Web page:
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House of Wits: An Intimate Portrait of the James Family
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House of Wits: An Intimate Portrait of the James Family

3.89  ·  Rating details ·  90 Ratings  ·  25 Reviews
An American odyssey that reveals the fascinating complexities of one of history's most brilliant, eccentric, and daring families
The James family, one of America's most memorable dynasties, gave the world three famous children: a novelist of genius (Henry), an influential philosopher (William), and an invalid (Alice) who became a feminist icon, despite her sheltered life a
Hardcover, 704 pages
Published June 10th 2008 by Henry Holt and Co.
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Nov 02, 2009 rated it really liked it
Shelves: james-family
I am enjoying Fisher's presentation of family life among the Jameses, much more engaging for me than Matheissen or Lewis.
What I find a bit jarring, however, is his interpretive framework, which is a mish-mash of Alice Miller on the dysfunctional family, the doctrine of various 12-step groups it seems, including AA, Children of Alcoholics, Co-dependents Anoymous, and several others. Fisher should have offered at least a page or two in an appendix to justify his application of family theory, addi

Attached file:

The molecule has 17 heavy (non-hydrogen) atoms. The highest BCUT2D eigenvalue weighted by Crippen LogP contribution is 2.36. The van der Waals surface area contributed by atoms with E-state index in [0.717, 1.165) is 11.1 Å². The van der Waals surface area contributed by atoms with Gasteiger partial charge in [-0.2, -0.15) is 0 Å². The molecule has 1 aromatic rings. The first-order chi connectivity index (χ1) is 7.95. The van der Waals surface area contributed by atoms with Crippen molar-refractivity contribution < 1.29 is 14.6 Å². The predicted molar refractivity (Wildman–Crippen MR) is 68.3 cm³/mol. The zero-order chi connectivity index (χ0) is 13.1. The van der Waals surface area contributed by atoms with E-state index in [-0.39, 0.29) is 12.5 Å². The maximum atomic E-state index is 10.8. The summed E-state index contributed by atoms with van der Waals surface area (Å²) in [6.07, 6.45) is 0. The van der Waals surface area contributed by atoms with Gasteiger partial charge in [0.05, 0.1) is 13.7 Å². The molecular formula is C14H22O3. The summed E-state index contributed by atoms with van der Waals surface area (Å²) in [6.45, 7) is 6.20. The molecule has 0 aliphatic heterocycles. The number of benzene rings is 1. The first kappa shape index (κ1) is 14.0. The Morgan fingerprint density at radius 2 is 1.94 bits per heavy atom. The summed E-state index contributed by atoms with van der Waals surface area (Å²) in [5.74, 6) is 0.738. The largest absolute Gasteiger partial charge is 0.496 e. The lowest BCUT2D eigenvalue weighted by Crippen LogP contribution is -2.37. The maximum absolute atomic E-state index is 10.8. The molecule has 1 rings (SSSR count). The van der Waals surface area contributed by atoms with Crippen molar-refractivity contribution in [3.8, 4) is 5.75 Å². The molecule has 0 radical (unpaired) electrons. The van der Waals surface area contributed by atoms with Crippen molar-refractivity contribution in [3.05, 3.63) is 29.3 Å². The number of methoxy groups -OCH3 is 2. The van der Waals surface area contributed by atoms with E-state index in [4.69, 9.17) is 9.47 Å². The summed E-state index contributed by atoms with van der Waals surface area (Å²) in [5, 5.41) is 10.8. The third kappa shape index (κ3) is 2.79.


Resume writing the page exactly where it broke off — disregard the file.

Jan 30, 2015 rated it it was amazing
Each night I have been curling up in my bed with Paul Fisher's House of Wits: An Intimate Portrait of the James Family (New York: Henry Holt and Company, 2008). It has been a pleasure to slip into their cosmopolitan gilded-age world and to travel back and forth between Europe and the United States with Henry James, Alice James and William James. Although Fisher's writing is often trite (he uses similes and metaphors used by the James children in their letters in his ensuing descriptions) and sli ...more
Apr 18, 2013 rated it really liked it
Shelves: biography, writers
This biography is an ambitious undertaking. First, a biography of one person is project enough, and Paul Fisher is taking on a nuclear family of seven plus Aunt Kate. Second, Fisher is also promising a fresh look at the James family incorporating modern views of psychology, addiction and the role of women.